In addition to the chemical effects of ozone and smog formation, there is increasing interest in the health effects of particulate emissions, which are primarily a feature of coal combustion and diesel engine exhaust. The particles are formed through a complex process involving unburned hydrocarbons, sulfur dioxide, and NOx, primarily in fuel-rich flames such as those inherent in diesel engines and the pulverized coal combustion systems used in power stations. The particles formed have a wide size range, but the ones that have come under the most scrutiny for health reasons, and have been the subject of environmental legislation to limit their production, are those under 10 microns (1 micron = 10~3 mm) in diameter. This so-called PM10 matter can enter deep into the lungs and there is growing scientific consensus that these can then cause serious heart and lung complaints, including asthma, bronchitis, and even lung cancer and premature death. Recently there has been increasing concern about the very smallest particles, PM25, the material under 2.5 microns in characteristic diameter. There is some evidence that these may be of equal, or even greater, concern than the larger particles in that they have the ability to penetrate even deeper into the lungs. Particulate emissions from coal-fired power plants, which normally also include a significant fly ash content, have long been controlled by electrostatic precipitators, which use fine, electrically charged wires to attract the particulate matter, which is then periodically removed, usually by vibrating the wires. This technique tends to work well for large particle sizes, and in order to remove smaller size fractions the precipitator may be followed by a "bag-house," which is essentially a very large fabric filter. These techniques, however, are not sufficient for removing the very smallest particles, such as those produced by diesel engines. The removal of these very fine particles from diesel engines is particularly important in urban areas, where the population density is high, and people are in close proximity to diesel exhaust. In response to increasingly stringent regulations to limit the mass of particulate matter emitted by diesel engines, manufacturers have worked hard to reduce this by increasing fuel injection pressures. Ironically, some researchers have now expressed concern that this actually may have made matters worse, as the increased injection pressures result in much smaller particle sizes on average. The total mass of particulate matter emitted has been significantly reduced, but this has been achieved at the expense of producing many more of the very smallest particles. In recent years diesel engine manufacturers have been working to perfect a "particulate trap," to filter out the very fine particles contained in the exhaust gases. This is usually a very fine, porous, ceramic matrix which traps the particles but allows the gaseous exhaust products to pass through. After some hours of running the trap needs to be "regenerated," by burning off the entrapped particulate material. These devices have not yet been developed to the point where they are reliable enough, or inexpensive enough, to be routinely fitted to commercial vehicles.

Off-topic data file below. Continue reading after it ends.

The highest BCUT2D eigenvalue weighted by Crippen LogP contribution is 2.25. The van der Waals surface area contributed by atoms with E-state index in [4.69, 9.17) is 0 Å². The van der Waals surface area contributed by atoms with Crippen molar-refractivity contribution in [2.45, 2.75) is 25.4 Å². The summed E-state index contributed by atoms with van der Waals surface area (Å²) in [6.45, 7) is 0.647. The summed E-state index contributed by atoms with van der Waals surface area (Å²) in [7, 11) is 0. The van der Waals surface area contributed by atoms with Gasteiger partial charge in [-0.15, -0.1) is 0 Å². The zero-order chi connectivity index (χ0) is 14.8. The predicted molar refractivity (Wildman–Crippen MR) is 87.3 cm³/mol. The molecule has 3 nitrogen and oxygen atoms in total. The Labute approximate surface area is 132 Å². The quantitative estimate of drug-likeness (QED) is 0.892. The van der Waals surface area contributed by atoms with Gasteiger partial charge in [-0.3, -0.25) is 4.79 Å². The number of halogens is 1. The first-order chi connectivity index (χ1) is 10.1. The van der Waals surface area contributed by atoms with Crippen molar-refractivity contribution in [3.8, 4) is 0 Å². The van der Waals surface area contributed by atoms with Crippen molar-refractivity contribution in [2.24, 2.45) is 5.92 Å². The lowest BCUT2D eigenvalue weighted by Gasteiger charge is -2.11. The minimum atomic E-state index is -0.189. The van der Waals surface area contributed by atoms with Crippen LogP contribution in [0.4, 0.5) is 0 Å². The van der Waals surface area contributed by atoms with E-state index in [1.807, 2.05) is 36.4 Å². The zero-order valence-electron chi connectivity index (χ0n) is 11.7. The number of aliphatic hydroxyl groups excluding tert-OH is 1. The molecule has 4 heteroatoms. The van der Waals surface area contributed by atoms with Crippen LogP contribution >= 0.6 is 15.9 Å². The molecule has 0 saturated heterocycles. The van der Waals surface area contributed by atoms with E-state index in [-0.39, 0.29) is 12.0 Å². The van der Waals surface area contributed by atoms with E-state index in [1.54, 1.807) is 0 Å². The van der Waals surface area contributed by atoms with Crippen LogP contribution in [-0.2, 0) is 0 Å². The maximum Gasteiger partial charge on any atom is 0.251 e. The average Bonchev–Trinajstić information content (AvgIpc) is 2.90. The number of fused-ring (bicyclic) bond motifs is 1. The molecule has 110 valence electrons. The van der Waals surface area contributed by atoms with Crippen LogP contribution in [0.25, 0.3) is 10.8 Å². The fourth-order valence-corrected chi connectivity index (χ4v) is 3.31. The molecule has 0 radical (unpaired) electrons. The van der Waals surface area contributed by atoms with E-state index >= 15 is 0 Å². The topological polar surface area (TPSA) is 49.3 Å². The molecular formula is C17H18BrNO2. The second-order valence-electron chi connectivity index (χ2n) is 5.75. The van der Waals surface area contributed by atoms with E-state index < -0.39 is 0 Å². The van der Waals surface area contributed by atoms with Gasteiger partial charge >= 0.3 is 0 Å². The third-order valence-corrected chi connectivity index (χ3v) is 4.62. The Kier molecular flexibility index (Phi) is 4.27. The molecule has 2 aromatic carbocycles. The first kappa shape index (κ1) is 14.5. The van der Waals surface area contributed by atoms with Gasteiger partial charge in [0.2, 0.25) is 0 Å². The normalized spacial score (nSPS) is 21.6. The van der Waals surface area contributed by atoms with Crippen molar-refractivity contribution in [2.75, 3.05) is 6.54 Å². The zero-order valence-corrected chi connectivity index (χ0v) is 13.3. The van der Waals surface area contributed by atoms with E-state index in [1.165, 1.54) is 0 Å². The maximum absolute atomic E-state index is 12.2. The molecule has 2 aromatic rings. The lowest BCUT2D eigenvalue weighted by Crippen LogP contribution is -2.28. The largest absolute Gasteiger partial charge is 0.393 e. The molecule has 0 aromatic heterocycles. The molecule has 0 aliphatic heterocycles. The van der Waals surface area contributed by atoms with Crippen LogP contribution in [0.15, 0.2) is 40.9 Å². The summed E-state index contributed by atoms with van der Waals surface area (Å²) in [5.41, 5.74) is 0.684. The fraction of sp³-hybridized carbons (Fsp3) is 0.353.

3.2 global environmental concerns

On a global scale, it is the "greenhouse effect" and the prospect of global warming which has drawn the most attention. A simple diagram illustrating this effect is shown in Figure 3.1. Solar radiation produced as a result of the very high temperature of the sun is composed primarily of short wavelength visible or near-visible radiation, for which the atmosphere is largely "transparent." In other words, although a small fraction of this radiation is reflected by the earth's atmosphere back out into space, most of it passes straight through (as if the atmosphere is window glass) and warms the earth's surface. The warm earth then re-radiates some of this energy back out into space, but since it is produced at relatively low temperatures it is primarily long wavelength, or infra-red radiation. Some of the gases in the earth's atmosphere, just like window glass, are particularly opaque (or have a low "transmissivity") to this long-wavelength radiation, and are therefore referred to as "greenhouse gases" (GHGs). Much of the long wavelength radiation is therefore reflected back to the earth's surface and

Transmissivity The Atmosphere

there is then a net imbalance in the energy absorbed by the earth and that re-radiated back out, with the result being a warming of the earth's surface and the surrounding atmosphere, just as in a greenhouse.